Printmaking in the Primary National Curriculum
The following AccessArt resources are designed to introduce pupils to various aspects of printmaking, and to help teachers plan and deliver printmaking in the primary National Curriculum.
They have been presented in order of accessibility - quick foam printing being an easy entry point - intaglio printing being more complex and needing specialist equipment. However it is important to stress that just because a process is accessible (such as monoprinting) should not mean that it should not be revisited, or is not appropriate, for older or more able students.
The resources below are accessible to AccessArt members. Please consider joining AccessArt (£42 for a single user, £96 for a multiuser membership. AccessArt is a UK Charity and all membership fees are used to develop further resources.
Year 1 (age 5) through to Year 6 (age 11)
Accessible Printmaking Techniques PDF
Carbon Paper Monoprints
A low tech, low mess, way to make monoprints. Pupils draw through carbon paper to create a monoprint on the paper below. Colour can be added by using oil pastel on the carbon paper. Lots of potential to encourage children to diversify their mark making. Suitable for all year groups.
Printing processes that use everyday materials to develop a creative focus for anyone, anywhere By Ruth Purdy
Painting the Savannah by Chloe Williams
Poetry and Printmaking by Ann Bridges
Using monoprints to free up the drawing process. Simple process using acetate, printing ink, rollers. Pupils draw on top of the acetate and the pressure transfers the “print” onto the paper below. Pupils can experiement with layering drawings and varying the presuure of their mark-making. Monoprinting is an inuitive, freeing process which generates lots of experiemental work. Suitable for all year groups.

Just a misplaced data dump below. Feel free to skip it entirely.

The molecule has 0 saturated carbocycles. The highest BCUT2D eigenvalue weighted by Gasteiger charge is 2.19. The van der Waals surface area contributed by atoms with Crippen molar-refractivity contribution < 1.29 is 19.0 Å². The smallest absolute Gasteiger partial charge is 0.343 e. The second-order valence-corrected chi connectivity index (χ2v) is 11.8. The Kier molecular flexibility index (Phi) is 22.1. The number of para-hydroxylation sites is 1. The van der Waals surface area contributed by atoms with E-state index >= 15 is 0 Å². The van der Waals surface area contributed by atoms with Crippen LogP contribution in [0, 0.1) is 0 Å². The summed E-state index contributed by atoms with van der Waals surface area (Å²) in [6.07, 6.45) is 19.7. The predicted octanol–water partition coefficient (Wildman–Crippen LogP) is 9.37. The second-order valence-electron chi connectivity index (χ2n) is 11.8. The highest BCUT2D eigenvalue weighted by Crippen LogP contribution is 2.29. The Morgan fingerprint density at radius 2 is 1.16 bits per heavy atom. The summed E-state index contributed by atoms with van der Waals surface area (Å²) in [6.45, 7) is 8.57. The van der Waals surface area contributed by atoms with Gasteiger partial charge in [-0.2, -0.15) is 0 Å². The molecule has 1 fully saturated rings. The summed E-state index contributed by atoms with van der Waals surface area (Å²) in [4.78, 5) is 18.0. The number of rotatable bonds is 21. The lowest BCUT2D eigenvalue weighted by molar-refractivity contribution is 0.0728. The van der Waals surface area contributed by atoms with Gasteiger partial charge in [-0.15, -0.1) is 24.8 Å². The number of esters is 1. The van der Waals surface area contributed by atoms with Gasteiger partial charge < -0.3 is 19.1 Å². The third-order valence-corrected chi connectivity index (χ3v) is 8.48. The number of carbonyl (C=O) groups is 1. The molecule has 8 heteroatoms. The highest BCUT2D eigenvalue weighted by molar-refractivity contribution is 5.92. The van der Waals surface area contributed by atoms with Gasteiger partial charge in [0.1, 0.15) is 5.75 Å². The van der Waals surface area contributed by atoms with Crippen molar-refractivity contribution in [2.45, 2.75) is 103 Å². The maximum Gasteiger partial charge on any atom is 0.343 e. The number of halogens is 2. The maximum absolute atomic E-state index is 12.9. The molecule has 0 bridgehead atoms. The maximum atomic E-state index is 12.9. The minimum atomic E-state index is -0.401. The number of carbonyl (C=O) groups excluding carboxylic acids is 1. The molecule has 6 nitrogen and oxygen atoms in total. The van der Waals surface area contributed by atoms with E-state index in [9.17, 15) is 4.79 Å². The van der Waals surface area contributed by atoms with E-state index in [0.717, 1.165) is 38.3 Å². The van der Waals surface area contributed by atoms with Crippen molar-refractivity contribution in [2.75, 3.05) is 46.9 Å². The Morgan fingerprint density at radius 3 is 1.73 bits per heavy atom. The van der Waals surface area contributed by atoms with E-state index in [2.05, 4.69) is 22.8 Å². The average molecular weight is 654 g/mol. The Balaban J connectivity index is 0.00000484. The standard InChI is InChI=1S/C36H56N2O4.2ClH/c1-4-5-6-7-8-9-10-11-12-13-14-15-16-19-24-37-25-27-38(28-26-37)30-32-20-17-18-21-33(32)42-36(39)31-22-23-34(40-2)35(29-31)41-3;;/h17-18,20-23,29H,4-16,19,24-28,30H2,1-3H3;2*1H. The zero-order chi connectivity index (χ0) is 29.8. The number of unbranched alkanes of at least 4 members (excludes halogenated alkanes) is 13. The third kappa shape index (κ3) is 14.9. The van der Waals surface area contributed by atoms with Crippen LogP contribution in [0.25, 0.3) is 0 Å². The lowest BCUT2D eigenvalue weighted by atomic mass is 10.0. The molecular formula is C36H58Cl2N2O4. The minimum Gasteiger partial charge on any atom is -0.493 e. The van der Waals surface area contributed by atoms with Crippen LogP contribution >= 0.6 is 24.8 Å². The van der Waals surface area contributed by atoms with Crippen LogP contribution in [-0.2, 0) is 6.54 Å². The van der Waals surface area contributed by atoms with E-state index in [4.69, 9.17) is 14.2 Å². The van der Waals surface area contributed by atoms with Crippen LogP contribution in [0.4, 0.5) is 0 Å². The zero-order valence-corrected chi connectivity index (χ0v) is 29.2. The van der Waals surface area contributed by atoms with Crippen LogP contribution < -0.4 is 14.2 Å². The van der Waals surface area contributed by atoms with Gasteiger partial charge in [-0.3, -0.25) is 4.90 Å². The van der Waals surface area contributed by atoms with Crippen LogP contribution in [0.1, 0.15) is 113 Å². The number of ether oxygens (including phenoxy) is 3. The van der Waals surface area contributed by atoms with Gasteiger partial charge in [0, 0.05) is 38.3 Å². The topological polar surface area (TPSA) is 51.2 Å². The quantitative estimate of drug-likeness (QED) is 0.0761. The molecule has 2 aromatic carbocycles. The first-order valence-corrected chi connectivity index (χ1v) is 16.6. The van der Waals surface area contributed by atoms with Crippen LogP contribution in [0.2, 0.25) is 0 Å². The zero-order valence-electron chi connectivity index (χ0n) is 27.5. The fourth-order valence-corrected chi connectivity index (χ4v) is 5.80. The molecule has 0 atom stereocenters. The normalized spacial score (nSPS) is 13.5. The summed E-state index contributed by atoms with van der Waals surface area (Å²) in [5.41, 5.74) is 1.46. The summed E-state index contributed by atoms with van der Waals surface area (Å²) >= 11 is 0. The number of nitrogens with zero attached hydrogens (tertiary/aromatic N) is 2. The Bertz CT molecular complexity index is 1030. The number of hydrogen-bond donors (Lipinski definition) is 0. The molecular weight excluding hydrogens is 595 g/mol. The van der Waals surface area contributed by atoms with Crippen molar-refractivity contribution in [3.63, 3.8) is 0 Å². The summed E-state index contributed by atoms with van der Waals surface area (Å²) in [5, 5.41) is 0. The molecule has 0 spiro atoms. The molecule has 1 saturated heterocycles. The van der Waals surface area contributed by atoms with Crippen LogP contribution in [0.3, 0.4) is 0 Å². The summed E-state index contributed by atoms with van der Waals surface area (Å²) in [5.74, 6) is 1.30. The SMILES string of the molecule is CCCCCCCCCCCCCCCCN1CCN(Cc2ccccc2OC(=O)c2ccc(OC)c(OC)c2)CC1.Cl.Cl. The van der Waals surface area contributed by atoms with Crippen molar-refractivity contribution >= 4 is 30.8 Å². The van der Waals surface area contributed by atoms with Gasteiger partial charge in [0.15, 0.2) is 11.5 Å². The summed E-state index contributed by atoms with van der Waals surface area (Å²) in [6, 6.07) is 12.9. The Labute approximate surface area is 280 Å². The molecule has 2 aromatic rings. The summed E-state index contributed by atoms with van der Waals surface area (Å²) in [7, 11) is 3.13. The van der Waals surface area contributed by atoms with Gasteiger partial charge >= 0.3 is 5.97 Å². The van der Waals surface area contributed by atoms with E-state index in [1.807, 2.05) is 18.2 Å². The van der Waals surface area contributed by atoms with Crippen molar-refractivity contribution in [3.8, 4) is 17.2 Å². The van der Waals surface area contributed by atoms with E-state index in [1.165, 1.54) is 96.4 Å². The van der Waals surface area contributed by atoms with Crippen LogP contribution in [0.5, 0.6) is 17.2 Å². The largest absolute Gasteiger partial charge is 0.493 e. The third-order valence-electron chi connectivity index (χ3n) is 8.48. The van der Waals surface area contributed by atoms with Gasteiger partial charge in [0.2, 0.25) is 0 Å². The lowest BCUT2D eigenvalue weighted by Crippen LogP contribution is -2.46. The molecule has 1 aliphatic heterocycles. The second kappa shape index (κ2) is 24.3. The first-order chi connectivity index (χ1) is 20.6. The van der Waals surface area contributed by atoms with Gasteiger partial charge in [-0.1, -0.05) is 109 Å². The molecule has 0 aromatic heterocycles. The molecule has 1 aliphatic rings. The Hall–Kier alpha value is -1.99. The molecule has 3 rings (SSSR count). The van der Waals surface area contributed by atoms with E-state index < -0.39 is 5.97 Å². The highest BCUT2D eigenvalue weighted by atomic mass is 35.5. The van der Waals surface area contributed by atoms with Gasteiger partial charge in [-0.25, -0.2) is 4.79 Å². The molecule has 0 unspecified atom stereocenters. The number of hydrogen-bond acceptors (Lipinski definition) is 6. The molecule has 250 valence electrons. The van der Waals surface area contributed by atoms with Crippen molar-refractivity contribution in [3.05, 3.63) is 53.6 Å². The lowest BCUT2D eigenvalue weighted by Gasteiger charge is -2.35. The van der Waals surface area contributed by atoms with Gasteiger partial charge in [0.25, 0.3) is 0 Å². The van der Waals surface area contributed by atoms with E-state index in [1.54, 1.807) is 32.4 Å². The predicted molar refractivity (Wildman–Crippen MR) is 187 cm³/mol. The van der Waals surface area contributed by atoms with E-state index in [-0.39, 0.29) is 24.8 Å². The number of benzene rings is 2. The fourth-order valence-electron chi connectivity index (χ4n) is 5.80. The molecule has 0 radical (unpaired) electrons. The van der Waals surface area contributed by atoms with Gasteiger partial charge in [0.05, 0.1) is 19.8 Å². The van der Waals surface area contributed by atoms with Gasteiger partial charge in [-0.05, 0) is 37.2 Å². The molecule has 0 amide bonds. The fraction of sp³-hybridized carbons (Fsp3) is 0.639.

Aluminium Foil Printing by Paul Carney
Mayan Tabletop Eraser Printing Project
Using cardboard, string, found objects and pva glue to create a “plate” ready for printing. If no printing press is available, you can use the pressure of your hand, or a clean roller. Children can explore one or multi-colour printing. The collagraphic plates are also beautiful objects in their own right. Suitable for all year groups.
Block printing: Creating repeat patterns using letters with Andy McKenzie
How to Make a Tessellated Design
Printmaking with Salvaged Sticky Back Aluminium Foil, Mixed Media and Cardboard
Collagraphs Inspired by Architecture
Year 5 (age 10) and above
Using linocutting tools to make printing plates from erasers. Simple, repeatable images which can be used to explore pattern or to make logos. Due to the sharp tools suitable for Year 5 children or older.
Collagraph, Collage and Stitch: Make a Image of Your Home on Fabric
Making a Collagraph Print by Suzie Mackenzie
Easy (Speedy) carve lino now means it is easier for children to carve and print with lino. Pupils can print in a single colour, or experiement with more colours. The area carved away does not print, so linoprinting gives pupils the opportunity to explore negative and positive/reverse designs. Due to the sharp tools needed to carve lino prints this activity is more suitable for children in Years 5 (age 10) and above. Ensure you use safety cutting boards to encourage pupils to cut away from themselves.
LinoCut – An Artist’s Perspective
Exploring Cyanotype by Maru Rojas
The Intaglio Process: An Artist’s Perspective
AccessArt Resources to Support Printmaking
AccessArt is an evolving collection of resources and further resources are being added over time. Please register with AccessArt to receive updates.